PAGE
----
Suspicious cancer-risk authority


I am disappointed that The Japan Times gave such a big headline to the March 2 front-page AP article “Fukushima cancer risk marginal: WTO.” People who don’t know the relationship between the World Health Organization and the International Atomic Energy Agency might innocently be taken in.

In the eyes of some people, the 1959 treaty between WHO and IAEA ( could put WHO’s independence as a nuclear radiation authority in doubt.

For instance, University of Manchester professor Richard Wakeford, who is quoted in the article, worked for British Nuclear Fuels Ltd. for nearly 30 years. Might WHO have hired researchers who are favorable to the nuclear industry?

Another person cited in the article, Wade Allison, a professor emeritus of physics at Oxford University, worked two years for Argonne National Laboratory in the United States, which was part of the Manhattan Project and is famous for having built the first atomic bomb.

keiko yasuda

The opinions expressed in this letter to the editor are the writer’s own and do not necessarily reflect the policies of The Japan Times.

  • JusenkyoGuide

    I’m a little curious as to just where Yasuda-san believes nuclear experts would be but the field of nuclear physics and power? It’s also hard to draw a conclusion of interference in the WHO by the IAEA on the basis of a ‘treaty’ that notes that both UN offices should work together when they need to, like in such instances of nuclear disasters.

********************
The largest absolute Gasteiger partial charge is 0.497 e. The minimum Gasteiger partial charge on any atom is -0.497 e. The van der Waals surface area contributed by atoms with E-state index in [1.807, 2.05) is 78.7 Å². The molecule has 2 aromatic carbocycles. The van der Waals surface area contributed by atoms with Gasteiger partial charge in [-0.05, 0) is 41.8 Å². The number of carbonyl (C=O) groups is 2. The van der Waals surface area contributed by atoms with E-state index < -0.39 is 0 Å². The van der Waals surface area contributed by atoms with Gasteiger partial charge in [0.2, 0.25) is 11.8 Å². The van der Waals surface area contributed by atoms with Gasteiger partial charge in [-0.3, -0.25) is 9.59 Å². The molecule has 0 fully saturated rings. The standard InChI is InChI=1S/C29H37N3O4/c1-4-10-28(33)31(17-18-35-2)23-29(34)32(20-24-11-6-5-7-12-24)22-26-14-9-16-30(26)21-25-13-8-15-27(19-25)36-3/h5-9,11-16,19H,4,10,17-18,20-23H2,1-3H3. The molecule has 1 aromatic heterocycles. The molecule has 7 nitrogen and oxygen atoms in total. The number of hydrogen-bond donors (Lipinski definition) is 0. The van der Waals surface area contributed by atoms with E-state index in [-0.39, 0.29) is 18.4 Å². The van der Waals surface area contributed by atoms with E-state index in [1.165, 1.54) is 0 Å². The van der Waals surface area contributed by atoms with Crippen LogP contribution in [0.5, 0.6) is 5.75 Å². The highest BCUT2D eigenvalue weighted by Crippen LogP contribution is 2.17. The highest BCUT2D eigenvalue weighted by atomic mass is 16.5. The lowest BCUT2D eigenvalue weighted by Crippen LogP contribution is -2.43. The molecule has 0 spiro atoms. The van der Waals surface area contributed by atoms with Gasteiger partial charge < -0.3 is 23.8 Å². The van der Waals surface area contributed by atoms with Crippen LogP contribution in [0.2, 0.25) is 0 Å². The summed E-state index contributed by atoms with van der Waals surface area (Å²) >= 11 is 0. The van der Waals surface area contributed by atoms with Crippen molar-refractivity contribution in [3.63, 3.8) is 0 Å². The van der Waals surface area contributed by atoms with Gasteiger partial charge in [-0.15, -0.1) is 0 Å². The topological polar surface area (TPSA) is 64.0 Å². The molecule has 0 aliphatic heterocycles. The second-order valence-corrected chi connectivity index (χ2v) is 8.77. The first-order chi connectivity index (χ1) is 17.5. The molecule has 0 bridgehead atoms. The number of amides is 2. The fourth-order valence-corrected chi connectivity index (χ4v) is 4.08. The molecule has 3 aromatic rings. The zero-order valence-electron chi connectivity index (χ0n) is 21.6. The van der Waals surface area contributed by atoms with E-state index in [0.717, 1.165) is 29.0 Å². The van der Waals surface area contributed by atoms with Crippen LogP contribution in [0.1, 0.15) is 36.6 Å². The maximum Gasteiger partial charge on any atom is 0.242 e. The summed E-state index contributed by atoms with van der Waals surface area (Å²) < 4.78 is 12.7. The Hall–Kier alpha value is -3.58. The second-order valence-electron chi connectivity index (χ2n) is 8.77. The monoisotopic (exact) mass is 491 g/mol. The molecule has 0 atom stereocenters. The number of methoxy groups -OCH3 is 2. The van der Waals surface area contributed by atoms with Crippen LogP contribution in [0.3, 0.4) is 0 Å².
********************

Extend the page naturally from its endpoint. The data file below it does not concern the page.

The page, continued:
• johnny cassidy

      Thirty years in the nuclear power industry is a long time and worth mentioning. The fact that the article omits any note of that very relevant experience makes it less than transparent and worthy of some suspicion. The article also quotes a Dr. David Brenner of Columbia University in New York, who I gather also works in the
      field of nuclear physics but is “an expert on radiation-induced cancers.” If I wanted to know what impact the leaking reactors had on my health, I’d go see a medical doctor like him not a professor who builds them.
      I think Yasuda is just pointing out some actual holes in the article that readers like me wouldn’t have otherwise noticed. At first glance I found the article reassuring but now I wonder if the story has been padded with the opinions of energy experts just to soften the blow to the nuclear power industry.
      Maybe the greatest dangers in journalism are those that go unseen.
      Errors of omission like the one mentioned in this letter can sit there like a sinkhole waiting to swallow up the unsuspecting. Yasuda, as well as the Japan Times, should be commended for checking the facts and bringing them to light so as to alert readers and maybe prevent them from falling into an age-old trap.